Saturday, 25 February 2012

What I've been reading this week

I’m firmly of the belief that participants in the TMT industry need to read widely in order to understand the present and future dynamics of the market. To that end, this post is a collection of the articles that have caught my eye.

This week – Google makes me want to shine lasers in my eyes, Nokia’s brim is full of Asha, differences in male and female social network use, planes and automobiles go robot and I get nostalgic about the number two.

Mobile technology

I’ve been predicting this for years – heads up display is the next step in mobile technology interfaces. Even without a non-manual way of interfacing with the device, there’s plenty of data that can be dragged off the Internet already and overlaid onto the real world automatically. I just hope they make a version for those of us who already wear spectacles... If not then I’ll have to get ‘em lasered...
http://bits.blogs.nytimes.com/2012/02/21/google-to-sell-terminator-style-glasses-by-years-end/

But before we get to mass adoption, there’s a bit of a problem with LTE... Battery life was a major problem for WiFi before it became a core part of the mobile phone chipset, however it seems that the solution to the LTE problem won’t be so simple. MIMO, in particular is responsible to the excellent radio performance of the standard, but as the article explains, the need to run two additional power amplifiers makes it a two edged sword.
http://gigaom.com/mobile/why-lte-sucks-your-battery-that-is/

Asha is more crucial to Nokia than Lumia, in my view. Get this right and they will be the smartphone platform in emerging markets – areas where Apple can’t go at its price point.
http://www.reghardware.com/2012/02/20/review_nokia_asha_201_qwerty_phone/page2.html

Strange, then that two Japan-only smartphone manufacturers have decided to go head to head with Apple in Europe. I think they’ll struggle, to be honest. Subsidy has totally distorted our smartphone market, so the difference to the consumer in buying an iPhone is a few Euros a month. Why buy anything else?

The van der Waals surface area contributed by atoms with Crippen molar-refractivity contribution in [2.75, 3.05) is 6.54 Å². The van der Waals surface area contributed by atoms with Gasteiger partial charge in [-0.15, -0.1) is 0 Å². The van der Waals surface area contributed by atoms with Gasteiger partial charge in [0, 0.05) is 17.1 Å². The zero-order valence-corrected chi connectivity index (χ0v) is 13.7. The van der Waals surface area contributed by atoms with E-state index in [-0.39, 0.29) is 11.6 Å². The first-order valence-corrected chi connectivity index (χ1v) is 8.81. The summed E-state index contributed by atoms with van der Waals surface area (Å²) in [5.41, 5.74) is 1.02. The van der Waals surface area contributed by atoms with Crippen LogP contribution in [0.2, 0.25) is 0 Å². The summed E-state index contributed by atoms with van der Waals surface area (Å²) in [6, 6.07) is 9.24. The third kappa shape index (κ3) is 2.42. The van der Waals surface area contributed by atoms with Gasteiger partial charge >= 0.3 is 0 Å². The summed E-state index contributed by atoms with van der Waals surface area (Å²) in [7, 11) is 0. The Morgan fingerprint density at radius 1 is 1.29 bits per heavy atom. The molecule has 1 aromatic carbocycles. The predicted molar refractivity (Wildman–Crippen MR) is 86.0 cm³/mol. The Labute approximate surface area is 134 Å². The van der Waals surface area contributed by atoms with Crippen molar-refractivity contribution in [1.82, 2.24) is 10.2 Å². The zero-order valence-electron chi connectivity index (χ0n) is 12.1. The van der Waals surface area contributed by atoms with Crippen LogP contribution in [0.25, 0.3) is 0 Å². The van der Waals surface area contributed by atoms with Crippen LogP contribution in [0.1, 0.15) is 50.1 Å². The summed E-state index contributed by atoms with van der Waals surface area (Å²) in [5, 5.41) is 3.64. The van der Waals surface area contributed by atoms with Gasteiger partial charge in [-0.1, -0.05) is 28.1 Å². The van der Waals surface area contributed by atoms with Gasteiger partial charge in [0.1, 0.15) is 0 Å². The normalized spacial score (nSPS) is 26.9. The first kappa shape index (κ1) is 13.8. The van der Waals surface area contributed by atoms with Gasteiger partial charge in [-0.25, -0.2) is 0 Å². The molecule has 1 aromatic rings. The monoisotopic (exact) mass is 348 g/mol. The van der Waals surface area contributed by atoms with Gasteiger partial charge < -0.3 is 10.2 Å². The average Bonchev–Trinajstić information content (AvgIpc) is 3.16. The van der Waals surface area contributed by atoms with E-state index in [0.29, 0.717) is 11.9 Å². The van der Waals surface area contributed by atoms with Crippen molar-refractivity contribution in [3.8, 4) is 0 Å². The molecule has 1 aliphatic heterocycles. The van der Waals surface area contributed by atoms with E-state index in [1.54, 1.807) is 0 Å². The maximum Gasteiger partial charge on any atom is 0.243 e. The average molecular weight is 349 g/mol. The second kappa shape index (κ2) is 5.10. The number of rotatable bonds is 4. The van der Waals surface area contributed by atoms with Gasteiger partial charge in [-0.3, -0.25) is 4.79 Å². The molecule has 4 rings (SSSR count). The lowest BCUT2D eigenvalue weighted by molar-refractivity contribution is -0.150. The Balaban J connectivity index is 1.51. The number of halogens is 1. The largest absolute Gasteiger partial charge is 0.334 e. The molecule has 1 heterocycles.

http://www.businessweek.com/news/2012-02-22/panasonic-re-enters-european-mobile-market-with-smartphone.html
http://www.ft.com/cms/s/0/9fead5ae-5996-11e1-abf1-00144feabdc0.html#axzz1nNxucSR6

This (rather rudimentary) study suggests that not only do smartphone users prefer using the Internet to texting, but they are much more hooked on browsing than Facebook or apps.
Summary:
http://www.marketingcharts.com/direct/smartphone-users-say-web-access-more-indispendable-than-texting-21181/?utm_campaign=newsletter&utm_source=mc&utm_medium=textlink
Report: http://www.biginsight.com/news/reports/ProsperMobileJanuary12.pdf

Digital media

A quick stroll through the history of social media, which shows (for those who didn’t know) that it’s been around as long as the Web. I firmly believe that Facebook is becoming the Yahoo of social networks – a confusing mass of different ideas in a market where consumers want to isolate the feature they want and enjoy it...
http://www.mediabistro.com/alltwitter/social-media-history_b18776

...and here’s 2012’s who’s who of social media. I find the difference between male and female users of interest – basically men dominate the “geek out” networks like Soundcloud and Foursquare; women are the majority on the actually social networks like Facebook, Google+ and Linkedin. Me, I like Twitter, am on Facebook (yuck), Google+ and Path and I’ve just started Pinning. Social.
http://technografy.blogspot.com/2012/02/whos-who-of-social-media-infographic.html

It turns out that Groupon still exist and are now acquiring some companies that let them actively participate in the purchase process using barcode scanning and local data manipulation. I’m not sure this will alleviate the relationship damage they’ve caused on both sides of the market by spamming consumers and ripping off vendors.
tnw.to/1DNpI

New business models